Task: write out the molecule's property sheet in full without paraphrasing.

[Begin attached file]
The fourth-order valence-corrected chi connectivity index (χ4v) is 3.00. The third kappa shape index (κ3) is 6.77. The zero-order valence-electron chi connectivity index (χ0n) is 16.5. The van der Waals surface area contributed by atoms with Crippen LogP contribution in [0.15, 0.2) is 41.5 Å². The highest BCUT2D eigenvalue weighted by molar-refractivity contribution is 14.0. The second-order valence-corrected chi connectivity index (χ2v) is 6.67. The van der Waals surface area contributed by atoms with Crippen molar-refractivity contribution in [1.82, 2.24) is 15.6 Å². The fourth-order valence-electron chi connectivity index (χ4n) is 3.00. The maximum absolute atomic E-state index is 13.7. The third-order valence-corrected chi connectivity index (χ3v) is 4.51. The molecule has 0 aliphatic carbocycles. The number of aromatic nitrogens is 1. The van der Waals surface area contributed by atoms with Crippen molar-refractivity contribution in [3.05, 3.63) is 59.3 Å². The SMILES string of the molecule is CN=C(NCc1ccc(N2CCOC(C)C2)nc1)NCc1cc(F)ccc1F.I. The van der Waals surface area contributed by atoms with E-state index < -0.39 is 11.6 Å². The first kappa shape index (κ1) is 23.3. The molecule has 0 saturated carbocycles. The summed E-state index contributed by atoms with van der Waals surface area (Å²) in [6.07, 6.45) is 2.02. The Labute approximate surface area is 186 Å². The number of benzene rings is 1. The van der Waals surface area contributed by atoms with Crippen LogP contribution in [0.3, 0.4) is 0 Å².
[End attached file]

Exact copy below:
The fourth-order valence-corrected chi connectivity index (χ4v) is 3.00. The third kappa shape index (κ3) is 6.77. The zero-order valence-electron chi connectivity index (χ0n) is 16.5. The van der Waals surface area contributed by atoms with Crippen LogP contribution in [0.15, 0.2) is 41.5 Å². The highest BCUT2D eigenvalue weighted by molar-refractivity contribution is 14.0. The second-order valence-corrected chi connectivity index (χ2v) is 6.67. The van der Waals surface area contributed by atoms with Crippen molar-refractivity contribution in [1.82, 2.24) is 15.6 Å². The fourth-order valence-electron chi connectivity index (χ4n) is 3.00. The maximum absolute atomic E-state index is 13.7. The third-order valence-corrected chi connectivity index (χ3v) is 4.51. The molecule has 0 aliphatic carbocycles. The number of aromatic nitrogens is 1. The van der Waals surface area contributed by atoms with Crippen molar-refractivity contribution in [3.05, 3.63) is 59.3 Å². The SMILES string of the molecule is CN=C(NCc1ccc(N2CCOC(C)C2)nc1)NCc1cc(F)ccc1F.I. The van der Waals surface area contributed by atoms with E-state index < -0.39 is 11.6 Å². The first kappa shape index (κ1) is 23.3. The molecule has 0 saturated carbocycles. The summed E-state index contributed by atoms with van der Waals surface area (Å²) in [6.07, 6.45) is 2.02. The Labute approximate surface area is 186 Å². The number of benzene rings is 1. The van der Waals surface area contributed by atoms with Crippen LogP contribution in [0.3, 0.4) is 0 Å².